the RaCe . . .
A refreshing perspective in the article "Quietly Quitting the College Admissions Race" from author Brennan Barnard, "...I am not suggesting that young people disengage and passively refuse to go above and beyond. I am saying that learning to set boundaries early is a life skill that will serve them well on all fronts. Instead of packing schedules with a litany of “should dos,” students might consider what they really want to do–what fills and inspires them–and lean into those pursuits in moderation and purpose, not mania and pressure."
I recently started working with an inspiring, articulate, athletic, academically and service-oriented sophomore who already seemed to be subscribing to this mentality, very intentionally setting boundaries and prioritizing time for himself to rest, rejuvenate and relax. He talked a lot about it being important for him to incorporate these moments every day, whether it be taking a short nap, playing with his dog, going for an early morning surf or scrolling through social media. He doesn't seem stressed, but he is directed and contemplative, as well as being a straight A student, playing two sports, tutoring other students and increasing his engagement in new ways in his school and community.
In my experience with adolescents, this is not the norm. The most frequent comments I hear are about wishing they had more free time, less demands, more of doing what they want to do instead of what their parents, teachers, coaches or others think they need to be doing. It's not that they really want to lounge, play video games, and hang out with friends all day long, but they do desire to feel more in control of their lives and future.
The recent data from a Harvard-led study examining many indicators of life satisfaction and well-being found that young adults, age 18-25 report the lowest rates of satisfaction. This has not been historically true, our teens' lives, the expectations of them, and the pressure they place on themselves has changed over the last 20 years.
As a parent, it is a fine line between encouraging, nudging, providing opportunity and pushing too far. Every child is different, every situation is different, but as adults, if many of us in society have decided to #quietlyquit the madness or at least prioritize stepping back a bit and caring for ourselves, then let's empower our youth to do the same.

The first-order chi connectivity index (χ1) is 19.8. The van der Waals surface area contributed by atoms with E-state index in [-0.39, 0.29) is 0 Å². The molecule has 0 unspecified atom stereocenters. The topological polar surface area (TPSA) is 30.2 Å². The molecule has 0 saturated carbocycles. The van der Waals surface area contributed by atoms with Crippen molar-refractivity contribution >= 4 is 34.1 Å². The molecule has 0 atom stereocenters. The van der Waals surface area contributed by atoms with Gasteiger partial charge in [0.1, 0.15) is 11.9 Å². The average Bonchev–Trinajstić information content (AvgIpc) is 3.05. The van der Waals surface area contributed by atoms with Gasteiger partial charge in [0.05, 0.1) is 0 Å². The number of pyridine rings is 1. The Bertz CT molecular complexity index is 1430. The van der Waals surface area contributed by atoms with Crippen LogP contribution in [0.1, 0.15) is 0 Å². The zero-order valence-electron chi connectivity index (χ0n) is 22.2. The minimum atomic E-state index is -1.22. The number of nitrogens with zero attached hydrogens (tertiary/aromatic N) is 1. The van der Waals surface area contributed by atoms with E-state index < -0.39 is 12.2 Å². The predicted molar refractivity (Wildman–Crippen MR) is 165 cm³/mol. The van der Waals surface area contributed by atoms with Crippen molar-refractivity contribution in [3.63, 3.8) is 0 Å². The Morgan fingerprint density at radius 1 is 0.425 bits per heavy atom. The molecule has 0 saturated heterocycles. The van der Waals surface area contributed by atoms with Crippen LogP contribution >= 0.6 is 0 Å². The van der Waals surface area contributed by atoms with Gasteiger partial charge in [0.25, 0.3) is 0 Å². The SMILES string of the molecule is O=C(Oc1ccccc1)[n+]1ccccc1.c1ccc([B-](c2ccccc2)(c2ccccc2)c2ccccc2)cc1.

#collegeadvisor #collegecounselor #redowork #teenmentalhealth
What college is all about...
A parent of a client recently shared with me that she worried that the environment and educational experience at certain colleges might be not in line with her family values.
My role as a college advisor is not always about supporting and guiding the student but also about helping the parent to better understand the benefits of going to college, one of which is being able to listen to and learn from others’ perspectives, particularly those whose experiences and viewpoints are different from your own.
Read this impactful article "These Professors Help Students See Why Others Think Differently," featured in The Chronicle of Higher Education to learn more about the role of college in broadening and deepening your student's experiences and perspectives.
I was involved with a USC admissions visit at a local Los Angeles high school, and the representative asked the junior and senior students how many had ever visited the campus. Surprisingly, only 20% had actually been to the campus, and these were students who had self-identified as being interested in applying to USC!
Parents, take your students and younger children to college campuses and events, not because you're doing "official college visits" or planning for college, but because knowledge and perspective are gained from being on a college campus, observing what students do, what fun activities are offered, what a campus looks and feels like, and envisioning your future self as a college student, all the elements that help a student to understand what college is all about ~ besides academics and getting a degree.